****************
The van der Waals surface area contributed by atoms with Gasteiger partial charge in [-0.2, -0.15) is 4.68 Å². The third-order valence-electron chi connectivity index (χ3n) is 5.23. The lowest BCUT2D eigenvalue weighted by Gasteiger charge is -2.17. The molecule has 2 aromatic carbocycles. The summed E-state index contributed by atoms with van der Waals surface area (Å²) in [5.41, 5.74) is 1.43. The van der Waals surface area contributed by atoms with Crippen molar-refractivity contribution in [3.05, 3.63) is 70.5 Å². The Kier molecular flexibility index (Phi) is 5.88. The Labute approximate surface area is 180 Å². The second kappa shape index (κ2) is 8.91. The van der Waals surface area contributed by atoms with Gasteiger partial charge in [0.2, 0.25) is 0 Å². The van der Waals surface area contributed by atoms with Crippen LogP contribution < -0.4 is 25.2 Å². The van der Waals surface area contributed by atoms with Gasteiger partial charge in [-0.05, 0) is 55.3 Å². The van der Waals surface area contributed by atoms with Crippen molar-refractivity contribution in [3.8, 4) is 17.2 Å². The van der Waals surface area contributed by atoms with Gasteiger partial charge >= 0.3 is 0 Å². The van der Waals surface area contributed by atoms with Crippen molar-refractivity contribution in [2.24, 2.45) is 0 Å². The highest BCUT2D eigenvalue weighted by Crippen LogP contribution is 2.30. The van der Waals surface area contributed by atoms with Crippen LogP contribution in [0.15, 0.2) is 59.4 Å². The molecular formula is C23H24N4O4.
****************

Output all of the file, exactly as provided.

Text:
The van der Waals surface area contributed by atoms with Gasteiger partial charge in [-0.2, -0.15) is 4.68 Å². The third-order valence-electron chi connectivity index (χ3n) is 5.23. The lowest BCUT2D eigenvalue weighted by Gasteiger charge is -2.17. The molecule has 2 aromatic carbocycles. The summed E-state index contributed by atoms with van der Waals surface area (Å²) in [5.41, 5.74) is 1.43. The van der Waals surface area contributed by atoms with Crippen molar-refractivity contribution in [3.05, 3.63) is 70.5 Å². The Kier molecular flexibility index (Phi) is 5.88. The Labute approximate surface area is 180 Å². The second kappa shape index (κ2) is 8.91. The van der Waals surface area contributed by atoms with Gasteiger partial charge in [0.2, 0.25) is 0 Å². The van der Waals surface area contributed by atoms with Crippen LogP contribution < -0.4 is 25.2 Å². The van der Waals surface area contributed by atoms with Gasteiger partial charge in [-0.05, 0) is 55.3 Å². The van der Waals surface area contributed by atoms with Crippen molar-refractivity contribution in [3.8, 4) is 17.2 Å². The van der Waals surface area contributed by atoms with Gasteiger partial charge >= 0.3 is 0 Å². The van der Waals surface area contributed by atoms with Crippen molar-refractivity contribution in [2.24, 2.45) is 0 Å². The highest BCUT2D eigenvalue weighted by Crippen LogP contribution is 2.30. The van der Waals surface area contributed by atoms with Crippen LogP contribution in [0.15, 0.2) is 59.4 Å². The molecular formula is C23H24N4O4.